The time is fast approaching for the release of my third Lane Winslow mystery, An Old Cold Grave in September. Lane Winslow continues her sleuthing relationship with Inspector Darling and Constable Ames when the skeleton of a child is discovered buried the base of the roof of Gladys Hughes’s root cellar.
If I think about something that characterizes my books, it is that the person who has died is always someone who has not particularly ‘deserved’ it. That is, they are not people who are unpleasant and have accumulated an intriguing passle of enemies along the way, as in, say, a classic Christie novel. In some ways I think this reflects the real world. Often the suspicious deaths one reads about are of people who are in the wrong place at the wrong time, or are being robbed, or are the victim of someone else’s carelessness, or inability to get out of a mess without hurting someone.
What matters to me are the stories of the people in my books, and how they intersect and flow around each other, and how everyone arrives at the moment when someone has died at the hands of someone else.
In an Old Cold Grave I take up a theme that has fascinated me since I learned of it, and that is the matter of the Home Children. In the story, Inspector Darling has to ask what the Home Children are, because living in British Columbia he would not have had a wide experience of a program that by 1946 had been going on for over half a century in the eastern part of the country and the prairies.
The program involved removing children from the streets and appalling slums they lived in, often with no regard to whether they had living parents, and shipping them off to the colonies to work on farms. Initially children as young as 13 were considered appropriately placed on Canadian farms, but as the years went on there was even less care about the age, and much younger children found their way here to do back breaking work. Siblings were often separated, especially if a younger child was involved, as they were not considered useful. While some of the children were met with kindness, and sometimes even adopted, many were treated abysmally, and many suffered abuse. Children ran away and are lost to history, many died and were injured. Certainly the oversight and protection for the children was nearly non-existent.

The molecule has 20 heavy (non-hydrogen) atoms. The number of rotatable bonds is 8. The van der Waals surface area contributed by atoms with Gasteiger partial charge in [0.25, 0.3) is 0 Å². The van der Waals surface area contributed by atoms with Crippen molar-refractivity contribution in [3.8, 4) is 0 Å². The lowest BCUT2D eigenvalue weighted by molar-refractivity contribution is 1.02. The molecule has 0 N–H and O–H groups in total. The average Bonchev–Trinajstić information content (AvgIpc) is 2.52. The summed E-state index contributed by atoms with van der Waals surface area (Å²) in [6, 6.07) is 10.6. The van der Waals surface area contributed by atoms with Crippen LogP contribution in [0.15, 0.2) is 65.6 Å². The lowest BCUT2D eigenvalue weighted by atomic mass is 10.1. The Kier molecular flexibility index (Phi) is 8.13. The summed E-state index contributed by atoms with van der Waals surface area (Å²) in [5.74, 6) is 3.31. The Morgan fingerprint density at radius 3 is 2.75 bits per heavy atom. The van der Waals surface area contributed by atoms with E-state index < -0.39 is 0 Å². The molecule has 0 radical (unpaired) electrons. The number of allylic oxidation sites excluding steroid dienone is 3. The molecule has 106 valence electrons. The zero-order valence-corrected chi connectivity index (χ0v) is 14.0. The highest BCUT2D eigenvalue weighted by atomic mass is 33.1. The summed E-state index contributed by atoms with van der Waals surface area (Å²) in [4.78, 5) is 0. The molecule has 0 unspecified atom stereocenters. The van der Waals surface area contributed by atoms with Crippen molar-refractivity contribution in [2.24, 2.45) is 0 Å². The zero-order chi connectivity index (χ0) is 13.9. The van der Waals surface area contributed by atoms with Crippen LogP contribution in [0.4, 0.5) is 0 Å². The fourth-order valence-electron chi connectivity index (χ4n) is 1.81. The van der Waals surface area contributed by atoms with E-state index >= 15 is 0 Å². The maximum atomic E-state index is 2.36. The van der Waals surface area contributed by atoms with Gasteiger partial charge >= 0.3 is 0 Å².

Nearly 100,000 children were brought to Canada, and there are hundreds and thousands of Canadians today who are their descendants. I worked with children my whole working life, both in social work and education, and I am keenly aware of the effects of abuse and deprivation on the ongoing lives of people who have endured it, and on the subsequent generations. But I have also been in wonder at the resilience of so many children who survive and even thrive out of the harshest conditions.
There is a wonderful book that was put together in 1979 called The Home Children, Edited by Phyllis Harrison. In this book Harrison collected first person accounts from survivors of the program and their descendants. While there are books that cover the statistics and the detailed political and social history that led to the forcible emigration of these children, the Harrison book is full of the personal stories of these children as they experienced their lives. It is both heart-breaking and uplifting. You can get more information at http://canadianbritishhomechildren.weebly.com
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